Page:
Knowledge of the toxins that are effective in our nematode killing assay will allow for a better understanding of phenazine toxicity in C. elegans and in other hosts. Although the mutants identified in the screen for toxin-killing deficiency in PA14 were also reduced in pathogenesis in a mouse thermal injury model and an Arabidopsis leaf infiltration model [8], it is still unclear how the nematode intoxication assay serves as a proxy for the mammalian and plant models, which are based on infection and colonization by live bacteria. It will be important to determine if the same phenazine toxins that we have identified in the killing of C. elegans play a role in the murine or plant models. If the toxicity in mammals is similarly based on phenazines, C. elegans will continue to serve as a useful tool in the identification of pathogenesis mechanisms of P. aeruginosa in mammals and plants. Host pathways in C. elegans can be probed genetically to identify mechanisms by which phenazine-1-carboxylic acid acts to kill the worm and whether the three toxic phenazines exert their lethal effects in similar ways in the host. A combination of proteomics, gene expression, and mutant analysis should help to shed light on toxicity mechanisms of phenazines in the host and the ways by which their production is regulated in the pathogen.

Materials and Methods

Media and chemicals

Worms were maintained on lawns of E. coli OP50 on nematode growth medium agar (NGM) plates prior to killing assays. Killing assays were performed on PGS agar (1% bacto-peptone, 1% glucose, 1% NaCl, 150 mM sorbitol, 1.7% bacto-agar) as described [8]. 1-hydroxyphenazine was purchased from TCI America (H0289), pyocyanin from Cayman Chemical Company (10009594), phenazine-1-carboxylic acid from Apollo Scientific (OR01490), and phenazine-1-carboxamide from Princeton Biomolecular Research (PBMR030086). All phenazine stocks were dissolved in DMSO.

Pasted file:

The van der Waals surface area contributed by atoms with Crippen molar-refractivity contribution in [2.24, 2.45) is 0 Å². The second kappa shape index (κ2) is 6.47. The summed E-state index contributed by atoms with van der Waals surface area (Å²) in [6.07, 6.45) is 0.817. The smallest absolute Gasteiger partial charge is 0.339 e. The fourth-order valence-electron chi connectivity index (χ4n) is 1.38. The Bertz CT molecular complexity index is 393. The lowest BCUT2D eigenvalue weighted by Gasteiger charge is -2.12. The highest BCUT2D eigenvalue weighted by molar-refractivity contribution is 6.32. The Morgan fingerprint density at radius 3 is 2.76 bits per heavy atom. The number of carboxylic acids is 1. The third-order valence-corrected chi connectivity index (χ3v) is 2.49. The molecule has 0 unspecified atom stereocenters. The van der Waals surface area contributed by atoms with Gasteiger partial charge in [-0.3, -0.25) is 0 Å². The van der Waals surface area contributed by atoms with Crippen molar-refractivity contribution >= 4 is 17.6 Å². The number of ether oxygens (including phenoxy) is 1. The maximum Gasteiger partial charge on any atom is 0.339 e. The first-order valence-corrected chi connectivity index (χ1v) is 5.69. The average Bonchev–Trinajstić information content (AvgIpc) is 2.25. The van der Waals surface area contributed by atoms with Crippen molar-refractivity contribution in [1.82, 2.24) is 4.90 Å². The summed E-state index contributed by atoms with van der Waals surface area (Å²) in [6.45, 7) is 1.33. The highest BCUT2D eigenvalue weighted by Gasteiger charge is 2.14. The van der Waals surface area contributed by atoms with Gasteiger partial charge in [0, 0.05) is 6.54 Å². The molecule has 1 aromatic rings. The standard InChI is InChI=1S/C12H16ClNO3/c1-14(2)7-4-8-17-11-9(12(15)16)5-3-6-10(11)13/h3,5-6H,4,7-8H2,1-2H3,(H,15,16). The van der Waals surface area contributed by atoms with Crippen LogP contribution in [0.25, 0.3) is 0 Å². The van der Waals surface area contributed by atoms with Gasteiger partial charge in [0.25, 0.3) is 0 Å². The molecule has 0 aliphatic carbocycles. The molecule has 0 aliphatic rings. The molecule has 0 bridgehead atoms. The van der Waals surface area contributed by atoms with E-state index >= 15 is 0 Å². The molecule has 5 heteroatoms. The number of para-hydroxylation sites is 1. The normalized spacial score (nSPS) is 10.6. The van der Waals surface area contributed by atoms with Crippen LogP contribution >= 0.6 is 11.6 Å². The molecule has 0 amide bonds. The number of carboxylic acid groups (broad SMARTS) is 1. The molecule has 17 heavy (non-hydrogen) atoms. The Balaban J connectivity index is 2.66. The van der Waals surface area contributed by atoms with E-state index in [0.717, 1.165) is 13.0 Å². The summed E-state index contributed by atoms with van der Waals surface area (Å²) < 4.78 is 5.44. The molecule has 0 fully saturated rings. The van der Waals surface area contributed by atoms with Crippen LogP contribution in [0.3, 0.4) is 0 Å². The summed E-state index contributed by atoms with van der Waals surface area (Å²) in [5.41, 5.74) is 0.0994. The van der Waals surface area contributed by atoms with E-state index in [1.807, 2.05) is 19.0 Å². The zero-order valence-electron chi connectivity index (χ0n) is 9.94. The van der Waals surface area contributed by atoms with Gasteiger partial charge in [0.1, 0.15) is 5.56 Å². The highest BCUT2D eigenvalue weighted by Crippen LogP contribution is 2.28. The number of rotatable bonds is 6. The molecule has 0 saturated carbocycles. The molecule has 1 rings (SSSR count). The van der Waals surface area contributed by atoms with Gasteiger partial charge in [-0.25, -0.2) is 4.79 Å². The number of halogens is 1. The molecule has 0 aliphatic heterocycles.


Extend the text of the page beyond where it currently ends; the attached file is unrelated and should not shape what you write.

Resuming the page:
Bacterial and worm strains

The PA14 Δphz mutant strain lacking both the phzA1-G1 and phzA2-G2 operons was kindly provided by Lars Dietrich and Dianne Newman [16]. Other PA14 mutant strains were obtained from a non-redundant transposon insertion library [51]: phzM (mutant ID 40343), phzH (39981), phzS (44099). All transposon insertion strains were sequenced to confirm the location of the transposon. The phzM and phzS genes are on opposite sides of the phzA1-G1 operon. phzM and phzS are coregulated to some degree with phzA1-G1, but they are part of separate transcriptional units not containing other genes [17], [46]. Thus, the transposons in phzM and phzS are unlikely to exert polar effects.The phzH gene is elsewhere in the genome and is not known to be cotranscribed with other genes [17], [31]. C. elegans strain Bristol N2 [52] was used for killing assays.

C. elegans killing assays